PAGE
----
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Canada defeats Slovakia, sets up rematch with U.S.

Canada's Roberto Luongo celebrates a victory over Slovakia in the men's hockey semifinal. (George Bridges/MCT)
Canada's Roberto Luongo celebrates a victory over Slovakia in the men's hockey semifinal. (George Bridges/MCT) MCT

VANCOUVER, British Columbia — Bodies and sticks and skates flew at Roberto Luongo while an entire nation tensed, praying there would be no deflection or bounce that would knock the puck into the net and wrest Team Canada's ticket to the Olympic gold medal game out of its sweaty grasp.

Slovakia, cautious for too long Friday in its semifinal game against the host nation, had charged within a hair's breadth of a titanic upset. Adrenaline flowed. Players pushed and shoved in desperation.

"It was the most fun I've ever had," Luongo said, smiling.

His enjoyment was soon shared by all of Canada, which watched him get his glove on a point-blank shot by his Vancouver Canucks teammate Pavol Demitra in the dying seconds to preserve a 3-2 victory and set up a championship match between Canada and the U.S. at noon PST Sunday.

Canada started this tournament slowly, losing to the U.S. and needing a shootout to beat Switzerland in the preliminary round. That forced the Canadians to play an extra qualifying-round game, a journey that has been longer than the route taken by the U.S. (5-0). But all they care is that they are now where they feel they were meant to be.

"We were able to get it done tonight — that's the bottom line," said Anaheim Ducks center Ryan Getzlaf, whose power-play backhander at 16:54 of the second period stood up as the winner. "They can get two goals as long as we get three.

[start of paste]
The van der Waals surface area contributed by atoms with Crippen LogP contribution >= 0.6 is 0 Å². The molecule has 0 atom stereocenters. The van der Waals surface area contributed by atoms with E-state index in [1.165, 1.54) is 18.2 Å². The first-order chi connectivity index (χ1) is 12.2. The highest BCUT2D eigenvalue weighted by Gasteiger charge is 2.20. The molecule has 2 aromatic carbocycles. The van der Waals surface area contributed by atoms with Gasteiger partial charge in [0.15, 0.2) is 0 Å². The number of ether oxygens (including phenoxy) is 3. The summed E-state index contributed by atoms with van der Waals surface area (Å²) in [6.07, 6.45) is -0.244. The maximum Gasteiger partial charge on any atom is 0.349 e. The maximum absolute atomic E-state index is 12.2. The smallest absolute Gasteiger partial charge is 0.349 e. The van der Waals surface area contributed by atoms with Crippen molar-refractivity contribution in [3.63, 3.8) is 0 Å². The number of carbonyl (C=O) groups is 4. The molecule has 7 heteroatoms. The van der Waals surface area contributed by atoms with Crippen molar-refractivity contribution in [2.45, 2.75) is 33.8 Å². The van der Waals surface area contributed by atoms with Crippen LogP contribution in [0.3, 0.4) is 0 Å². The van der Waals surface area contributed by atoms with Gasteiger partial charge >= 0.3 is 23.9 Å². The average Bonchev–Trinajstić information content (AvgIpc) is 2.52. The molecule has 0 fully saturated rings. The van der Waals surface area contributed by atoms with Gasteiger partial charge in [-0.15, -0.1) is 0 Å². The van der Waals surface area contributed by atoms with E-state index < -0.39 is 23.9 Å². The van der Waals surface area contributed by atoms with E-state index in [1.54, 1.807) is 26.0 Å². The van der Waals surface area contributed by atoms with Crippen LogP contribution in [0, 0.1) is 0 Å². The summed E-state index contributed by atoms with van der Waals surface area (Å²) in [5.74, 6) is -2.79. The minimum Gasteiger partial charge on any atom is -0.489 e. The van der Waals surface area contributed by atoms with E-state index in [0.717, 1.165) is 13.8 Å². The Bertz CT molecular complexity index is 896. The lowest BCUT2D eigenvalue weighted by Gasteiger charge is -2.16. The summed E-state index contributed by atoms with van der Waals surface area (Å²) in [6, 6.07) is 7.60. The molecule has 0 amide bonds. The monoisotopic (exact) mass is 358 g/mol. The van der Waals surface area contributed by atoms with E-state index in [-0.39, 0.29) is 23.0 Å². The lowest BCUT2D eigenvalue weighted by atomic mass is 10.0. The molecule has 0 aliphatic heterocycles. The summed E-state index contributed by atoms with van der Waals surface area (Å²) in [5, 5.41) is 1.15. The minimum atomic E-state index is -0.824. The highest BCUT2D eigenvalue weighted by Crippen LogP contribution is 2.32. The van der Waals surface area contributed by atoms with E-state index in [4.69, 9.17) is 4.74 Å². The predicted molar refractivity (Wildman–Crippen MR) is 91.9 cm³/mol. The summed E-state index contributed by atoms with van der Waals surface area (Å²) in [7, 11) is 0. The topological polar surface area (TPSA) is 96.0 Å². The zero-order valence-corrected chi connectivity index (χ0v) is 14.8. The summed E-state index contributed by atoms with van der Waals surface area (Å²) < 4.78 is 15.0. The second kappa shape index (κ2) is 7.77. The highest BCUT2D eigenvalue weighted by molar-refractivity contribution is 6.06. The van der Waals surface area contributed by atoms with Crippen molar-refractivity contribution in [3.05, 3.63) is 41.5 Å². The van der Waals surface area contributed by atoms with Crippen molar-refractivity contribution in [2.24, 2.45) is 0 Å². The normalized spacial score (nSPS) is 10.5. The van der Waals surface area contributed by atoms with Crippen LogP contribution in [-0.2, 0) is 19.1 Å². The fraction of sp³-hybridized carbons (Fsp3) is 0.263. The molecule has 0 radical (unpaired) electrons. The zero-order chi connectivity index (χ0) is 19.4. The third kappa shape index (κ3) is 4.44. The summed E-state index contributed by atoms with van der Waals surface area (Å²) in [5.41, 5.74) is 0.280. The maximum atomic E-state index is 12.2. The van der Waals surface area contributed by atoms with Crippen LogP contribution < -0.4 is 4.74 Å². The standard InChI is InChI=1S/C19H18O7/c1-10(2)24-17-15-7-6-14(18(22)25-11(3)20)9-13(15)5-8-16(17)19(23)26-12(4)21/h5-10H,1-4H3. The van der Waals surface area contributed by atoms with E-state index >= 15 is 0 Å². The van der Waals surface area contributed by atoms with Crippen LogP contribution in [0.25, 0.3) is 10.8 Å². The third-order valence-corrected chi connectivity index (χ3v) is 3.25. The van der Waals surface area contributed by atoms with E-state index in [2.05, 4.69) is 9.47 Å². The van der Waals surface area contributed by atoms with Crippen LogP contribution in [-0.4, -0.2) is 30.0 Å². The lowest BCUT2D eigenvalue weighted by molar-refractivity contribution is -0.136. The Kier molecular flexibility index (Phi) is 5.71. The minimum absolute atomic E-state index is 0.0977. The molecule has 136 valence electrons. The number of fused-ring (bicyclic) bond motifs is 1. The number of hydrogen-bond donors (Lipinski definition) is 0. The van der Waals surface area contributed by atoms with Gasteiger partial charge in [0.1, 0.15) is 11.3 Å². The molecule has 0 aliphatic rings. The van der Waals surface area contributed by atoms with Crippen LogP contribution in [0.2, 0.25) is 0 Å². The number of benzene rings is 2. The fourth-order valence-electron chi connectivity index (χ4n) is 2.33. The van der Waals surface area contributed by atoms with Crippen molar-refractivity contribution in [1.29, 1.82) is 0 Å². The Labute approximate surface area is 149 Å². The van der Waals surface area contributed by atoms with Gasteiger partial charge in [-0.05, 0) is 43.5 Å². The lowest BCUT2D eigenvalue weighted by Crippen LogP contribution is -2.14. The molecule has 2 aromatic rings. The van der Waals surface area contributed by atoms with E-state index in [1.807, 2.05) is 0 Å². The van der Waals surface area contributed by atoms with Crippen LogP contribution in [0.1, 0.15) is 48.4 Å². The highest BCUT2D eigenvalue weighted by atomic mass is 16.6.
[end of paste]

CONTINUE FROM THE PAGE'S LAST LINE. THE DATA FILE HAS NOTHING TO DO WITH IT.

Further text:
"We took a different route than the U.S. to get there but bottom line is we're both in and we're both excited to be there."

Canada built a 3-0 lead on Patrick Marleau's redirection of a Shea Weber shot at 13:30 of the first period, Brenden Morrow's tip of a Chris Pronger shot and Getzlaf's second goal in two games. Getzlaf had skipped the morning skate to minimize the stress on the ankle he sprained a week before the Games, but he showed no signs of being hampered Friday.

Fans at Canada Hockey Place who were spoiled when Canada scored seven goals against Russia to win its quarterfinal triumph were expecting another scoring spree Friday, but Canada didn't get another shot past Jaroslav Halak.

In the meantime, Slovakia — making its first final four appearance — awoke in the third period and outshot Canada, 12-7. Lubomir Visnovsky got his team back in the game at 11:35 when he slipped a shot off Luongo's pad and inside the post, and Los Angeles Kings center Michal Handzus made it a one-goal game at 15:07 when he converted the rebound of shot by Richard Zednik, who eluded Drew Doughty to take a point-blank shot at Luongo.

"It's disappointing," said Handzus, whose team will play Finland for the bronze medal.

"They control the game for 50 minutes but we knew we couldn't open the game against them. We knew that we had to play our game. If we had opened the game in the second I think they would do what they did to Russia."

Doughty, trusted to play the last minute, knew the fans were antsy. "We were nervous as well, being on the bench," he said.

"We were confident we were going to get that win in the last minute but definitely nerves were setting in. We got some huge plays out there."

With those plays came their chance at Olympic supremacy, though they're taking the road more traveled.

"It just makes us more prepared," Doughty said. "We've had more chances to play with each other and I think that's the biggest thing in this tournament, getting used to the boys that you're playing with, and that should help us out."

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